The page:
How big of a problem is income inequality? According to Robert H. Frank, economics professor at the Johnson Graduate School of Management at Cornell University it is a growing problem.
The rich have been spending more simply because they have so much extra money. Their spending shifts the frame of reference that shapes the demands of those just below them, who travel in overlapping social circles. So this second group, too, spends more, which shifts the frame of reference for the group just below it, and so on, all the way down the income ladder. These cascades have made it substantially more expensive for middle-class families to achieve basic financial goals.
The consequences of this isâ€¦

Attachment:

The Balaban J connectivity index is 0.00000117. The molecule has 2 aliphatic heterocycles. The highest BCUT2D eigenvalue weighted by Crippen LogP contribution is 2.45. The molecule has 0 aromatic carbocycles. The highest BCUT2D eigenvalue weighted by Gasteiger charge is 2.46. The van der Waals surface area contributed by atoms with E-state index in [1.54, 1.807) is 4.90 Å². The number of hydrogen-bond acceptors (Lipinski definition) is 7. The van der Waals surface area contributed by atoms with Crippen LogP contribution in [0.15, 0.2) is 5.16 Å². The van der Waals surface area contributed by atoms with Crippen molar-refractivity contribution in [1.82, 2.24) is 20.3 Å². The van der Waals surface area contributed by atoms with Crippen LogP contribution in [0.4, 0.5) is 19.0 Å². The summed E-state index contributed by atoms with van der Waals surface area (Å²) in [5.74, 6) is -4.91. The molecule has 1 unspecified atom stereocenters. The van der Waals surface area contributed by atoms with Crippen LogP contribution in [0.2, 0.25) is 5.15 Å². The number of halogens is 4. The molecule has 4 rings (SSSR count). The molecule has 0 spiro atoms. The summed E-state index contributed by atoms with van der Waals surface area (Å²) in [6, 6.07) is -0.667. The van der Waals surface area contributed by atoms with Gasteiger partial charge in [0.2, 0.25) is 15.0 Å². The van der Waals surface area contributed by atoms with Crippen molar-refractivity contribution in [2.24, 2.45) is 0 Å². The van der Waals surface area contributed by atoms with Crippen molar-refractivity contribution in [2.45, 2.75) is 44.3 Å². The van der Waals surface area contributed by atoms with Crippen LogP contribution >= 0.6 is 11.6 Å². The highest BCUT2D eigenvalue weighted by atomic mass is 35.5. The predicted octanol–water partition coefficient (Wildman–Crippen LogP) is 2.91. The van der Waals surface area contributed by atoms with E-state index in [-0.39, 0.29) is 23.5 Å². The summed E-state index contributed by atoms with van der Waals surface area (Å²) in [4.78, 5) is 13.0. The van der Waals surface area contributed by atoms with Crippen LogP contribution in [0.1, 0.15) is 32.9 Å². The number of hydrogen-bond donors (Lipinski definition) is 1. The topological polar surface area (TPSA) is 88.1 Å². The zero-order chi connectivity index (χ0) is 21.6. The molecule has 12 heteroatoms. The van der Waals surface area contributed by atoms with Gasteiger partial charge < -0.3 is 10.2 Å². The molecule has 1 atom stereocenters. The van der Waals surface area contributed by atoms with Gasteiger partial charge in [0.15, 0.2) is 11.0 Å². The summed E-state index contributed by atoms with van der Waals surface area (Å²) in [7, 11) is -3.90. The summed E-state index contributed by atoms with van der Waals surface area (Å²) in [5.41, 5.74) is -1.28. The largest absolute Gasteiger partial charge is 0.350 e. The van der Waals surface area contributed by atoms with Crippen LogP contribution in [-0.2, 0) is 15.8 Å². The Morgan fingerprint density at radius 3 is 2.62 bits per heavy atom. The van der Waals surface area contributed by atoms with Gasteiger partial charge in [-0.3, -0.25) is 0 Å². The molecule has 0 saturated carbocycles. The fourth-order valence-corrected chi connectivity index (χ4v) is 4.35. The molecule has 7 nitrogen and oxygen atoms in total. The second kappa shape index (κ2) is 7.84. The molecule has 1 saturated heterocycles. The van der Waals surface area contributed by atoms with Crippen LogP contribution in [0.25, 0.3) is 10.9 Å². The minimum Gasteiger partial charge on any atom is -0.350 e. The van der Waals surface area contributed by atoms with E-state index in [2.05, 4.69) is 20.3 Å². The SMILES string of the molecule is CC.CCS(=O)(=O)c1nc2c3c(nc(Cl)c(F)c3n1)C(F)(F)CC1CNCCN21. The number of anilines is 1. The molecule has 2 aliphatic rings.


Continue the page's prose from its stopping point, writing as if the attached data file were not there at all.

Divorce rates are another reliable indicator of financial distress, as marriage counsellors report that a high proportion of couples they see are experiencing significant financial problems. The counties with the biggest increases in inequality also reported the largest increases in divorce rates.
Another footprint of financial distress is long commute times, because families who are short on cash often try to make ends meet by moving to where housing is cheaper â€” in many cases, farther from work. The counties where long commute times had grown the most were again those with the largest increases in inequality.
The middle-class squeeze has also reduced votersâ€™ willingness to support even basic public services. Rich and poor alike endure crumbling roads, weak bridges, an unreliable rail system, and cargo containers that enter our ports without scrutiny. And many Americans live in the shadow of poorly maintained dams that could collapse at any moment.